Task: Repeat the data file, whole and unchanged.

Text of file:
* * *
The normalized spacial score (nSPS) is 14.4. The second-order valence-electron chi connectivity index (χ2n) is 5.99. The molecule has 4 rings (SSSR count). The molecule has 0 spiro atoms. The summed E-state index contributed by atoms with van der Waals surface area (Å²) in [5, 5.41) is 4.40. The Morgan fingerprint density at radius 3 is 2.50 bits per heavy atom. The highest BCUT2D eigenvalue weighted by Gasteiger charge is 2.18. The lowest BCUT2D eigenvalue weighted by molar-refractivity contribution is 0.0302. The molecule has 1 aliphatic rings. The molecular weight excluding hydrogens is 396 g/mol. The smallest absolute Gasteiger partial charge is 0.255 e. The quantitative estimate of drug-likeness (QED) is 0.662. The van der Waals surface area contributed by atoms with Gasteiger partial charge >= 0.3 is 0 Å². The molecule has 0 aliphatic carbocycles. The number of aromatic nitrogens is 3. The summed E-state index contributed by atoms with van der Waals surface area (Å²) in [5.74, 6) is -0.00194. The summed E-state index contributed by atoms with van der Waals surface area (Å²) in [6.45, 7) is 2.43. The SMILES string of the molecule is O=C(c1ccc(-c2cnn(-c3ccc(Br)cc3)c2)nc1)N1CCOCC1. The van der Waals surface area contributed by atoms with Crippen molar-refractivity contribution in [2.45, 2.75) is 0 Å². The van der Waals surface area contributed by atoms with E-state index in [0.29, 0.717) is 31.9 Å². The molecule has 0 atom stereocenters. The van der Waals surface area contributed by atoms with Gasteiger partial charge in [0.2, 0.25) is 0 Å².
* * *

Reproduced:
The normalized spacial score (nSPS) is 14.4. The second-order valence-electron chi connectivity index (χ2n) is 5.99. The molecule has 4 rings (SSSR count). The molecule has 0 spiro atoms. The summed E-state index contributed by atoms with van der Waals surface area (Å²) in [5, 5.41) is 4.40. The Morgan fingerprint density at radius 3 is 2.50 bits per heavy atom. The highest BCUT2D eigenvalue weighted by Gasteiger charge is 2.18. The lowest BCUT2D eigenvalue weighted by molar-refractivity contribution is 0.0302. The molecule has 1 aliphatic rings. The molecular weight excluding hydrogens is 396 g/mol. The smallest absolute Gasteiger partial charge is 0.255 e. The quantitative estimate of drug-likeness (QED) is 0.662. The van der Waals surface area contributed by atoms with Gasteiger partial charge >= 0.3 is 0 Å². The molecule has 0 aliphatic carbocycles. The number of aromatic nitrogens is 3. The summed E-state index contributed by atoms with van der Waals surface area (Å²) in [5.74, 6) is -0.00194. The summed E-state index contributed by atoms with van der Waals surface area (Å²) in [6.45, 7) is 2.43. The SMILES string of the molecule is O=C(c1ccc(-c2cnn(-c3ccc(Br)cc3)c2)nc1)N1CCOCC1. The van der Waals surface area contributed by atoms with Crippen molar-refractivity contribution in [2.45, 2.75) is 0 Å². The van der Waals surface area contributed by atoms with E-state index in [0.29, 0.717) is 31.9 Å². The molecule has 0 atom stereocenters. The van der Waals surface area contributed by atoms with Gasteiger partial charge in [0.2, 0.25) is 0 Å².